Union rights


What is a union?

Employment Relations Act 2000, ss 13, 18, 236

A union is an association of employees that exists to protect and improve its members’ conditions of work and to generally represent their interests.

The role of a union includes:

  • representing its members on any issues that involve the members’ collective employment interests
  • negotiating collective employment agreements
  • representing members in relation to their individual rights as an employee, if the member has authorised the union to do this
  • giving advice and assistance on the rights and obligations of employers and employees
  • representing its members if they have a personal grievance or dispute (see the chapter “Resolving employment problems”).

Joining a union

Employment Relations Act 2000, ss 7–11

As an employee you have the right to:

  • join a union
  • decide which particular union you should join (out of those unions that cover the type of work you do)
  • not join a union, or resign from a union.

Your boss can’t pressure you into not joining a union, or treat you unfairly (“discriminate” against you) because you’re a union member.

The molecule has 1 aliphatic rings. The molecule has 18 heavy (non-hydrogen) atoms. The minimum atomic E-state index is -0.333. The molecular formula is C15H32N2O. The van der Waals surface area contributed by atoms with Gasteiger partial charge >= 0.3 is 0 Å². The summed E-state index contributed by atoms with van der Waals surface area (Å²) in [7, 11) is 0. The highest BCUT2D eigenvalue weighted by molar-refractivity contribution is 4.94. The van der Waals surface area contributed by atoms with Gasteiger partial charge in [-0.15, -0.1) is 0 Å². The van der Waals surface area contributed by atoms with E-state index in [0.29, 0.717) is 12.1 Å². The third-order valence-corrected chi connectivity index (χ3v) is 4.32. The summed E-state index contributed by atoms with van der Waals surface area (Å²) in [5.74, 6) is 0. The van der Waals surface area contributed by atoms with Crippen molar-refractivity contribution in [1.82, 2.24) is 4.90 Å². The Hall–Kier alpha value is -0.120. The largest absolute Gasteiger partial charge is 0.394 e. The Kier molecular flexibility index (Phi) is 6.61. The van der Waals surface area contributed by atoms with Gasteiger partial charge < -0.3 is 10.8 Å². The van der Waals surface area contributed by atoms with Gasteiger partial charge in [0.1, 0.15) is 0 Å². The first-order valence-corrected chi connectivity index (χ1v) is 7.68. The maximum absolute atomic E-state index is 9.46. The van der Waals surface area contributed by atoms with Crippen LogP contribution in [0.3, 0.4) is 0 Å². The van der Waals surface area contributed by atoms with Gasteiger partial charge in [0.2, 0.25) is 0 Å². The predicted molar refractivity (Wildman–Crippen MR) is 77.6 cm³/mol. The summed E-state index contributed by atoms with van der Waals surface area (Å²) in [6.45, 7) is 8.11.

Employment Relations Act 2000, s 110

You can take a legal claim (a personal grievance) against your boss if:

  • they tell you that you can’t belong to a union if you want to keep your job, or
  • they use threats or incentives to make you quit the union or to stop you representing other workers in that workplace.

What the union can do

Employment Relations Act 2000, ss 18, 18A

Unions are entitled to represent their members on any issues that involve their collective interests as workers.

Your union delegate is entitled to a reasonable amount of paid time to do the things necessary to represent the union members. A “delegate” is a union member in your workplace who’s been chosen by the union members there to represent them (another older word for this is “shop steward”).

Employment Relations Act 2000, ss 20, 20A

Union “organisers” work for the union and spend time at different workplaces representing the union members there. Organisers and other union representatives are entitled to come into the workplace on union business.

The organiser doesn’t need to ask the employer’s permission first if there’s a collective agreement in force between the employer and the union for that workplace, or if either the union or the employer has initiated bargaining for a collective agreement. In other cases the union has to ask the employer’s permission, but the employer can’t unreasonably refuse.

The different reasons for which the union can come into the workplace include, for example:

  • to bargain for a collective agreement
  • to deal with health and safety issues (including for non-union members who ask the union to represent them)
  • to check that the employer is following a collective agreement
  • to check that the employer is doing what they’re supposed to under the law (the Holidays Act for example)